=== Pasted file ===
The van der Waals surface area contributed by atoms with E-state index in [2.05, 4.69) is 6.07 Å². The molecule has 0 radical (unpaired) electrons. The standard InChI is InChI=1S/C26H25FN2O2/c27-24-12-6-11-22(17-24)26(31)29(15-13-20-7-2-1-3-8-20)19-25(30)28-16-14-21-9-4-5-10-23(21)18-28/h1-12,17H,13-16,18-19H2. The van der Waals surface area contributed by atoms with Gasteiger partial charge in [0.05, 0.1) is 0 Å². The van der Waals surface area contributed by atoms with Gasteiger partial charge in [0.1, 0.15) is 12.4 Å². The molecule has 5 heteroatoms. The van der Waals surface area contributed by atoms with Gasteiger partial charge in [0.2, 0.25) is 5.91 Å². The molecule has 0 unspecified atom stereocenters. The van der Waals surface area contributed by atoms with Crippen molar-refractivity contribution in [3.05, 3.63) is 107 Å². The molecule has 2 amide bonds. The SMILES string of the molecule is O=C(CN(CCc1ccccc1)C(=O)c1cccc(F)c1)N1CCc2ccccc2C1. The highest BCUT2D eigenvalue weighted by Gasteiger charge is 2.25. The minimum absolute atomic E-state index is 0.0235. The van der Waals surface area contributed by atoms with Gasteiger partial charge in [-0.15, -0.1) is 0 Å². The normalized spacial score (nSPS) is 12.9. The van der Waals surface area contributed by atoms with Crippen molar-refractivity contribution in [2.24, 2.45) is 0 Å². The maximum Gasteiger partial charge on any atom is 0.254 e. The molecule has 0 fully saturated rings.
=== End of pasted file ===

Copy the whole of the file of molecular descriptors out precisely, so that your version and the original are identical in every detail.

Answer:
The van der Waals surface area contributed by atoms with E-state index in [2.05, 4.69) is 6.07 Å². The molecule has 0 radical (unpaired) electrons. The standard InChI is InChI=1S/C26H25FN2O2/c27-24-12-6-11-22(17-24)26(31)29(15-13-20-7-2-1-3-8-20)19-25(30)28-16-14-21-9-4-5-10-23(21)18-28/h1-12,17H,13-16,18-19H2. The van der Waals surface area contributed by atoms with Gasteiger partial charge in [0.05, 0.1) is 0 Å². The van der Waals surface area contributed by atoms with Gasteiger partial charge in [0.1, 0.15) is 12.4 Å². The molecule has 5 heteroatoms. The van der Waals surface area contributed by atoms with Gasteiger partial charge in [0.2, 0.25) is 5.91 Å². The molecule has 0 unspecified atom stereocenters. The van der Waals surface area contributed by atoms with Crippen molar-refractivity contribution in [3.05, 3.63) is 107 Å². The molecule has 2 amide bonds. The SMILES string of the molecule is O=C(CN(CCc1ccccc1)C(=O)c1cccc(F)c1)N1CCc2ccccc2C1. The highest BCUT2D eigenvalue weighted by Gasteiger charge is 2.25. The minimum absolute atomic E-state index is 0.0235. The van der Waals surface area contributed by atoms with Gasteiger partial charge in [-0.15, -0.1) is 0 Å². The normalized spacial score (nSPS) is 12.9. The van der Waals surface area contributed by atoms with Crippen molar-refractivity contribution in [2.24, 2.45) is 0 Å². The maximum Gasteiger partial charge on any atom is 0.254 e. The molecule has 0 fully saturated rings.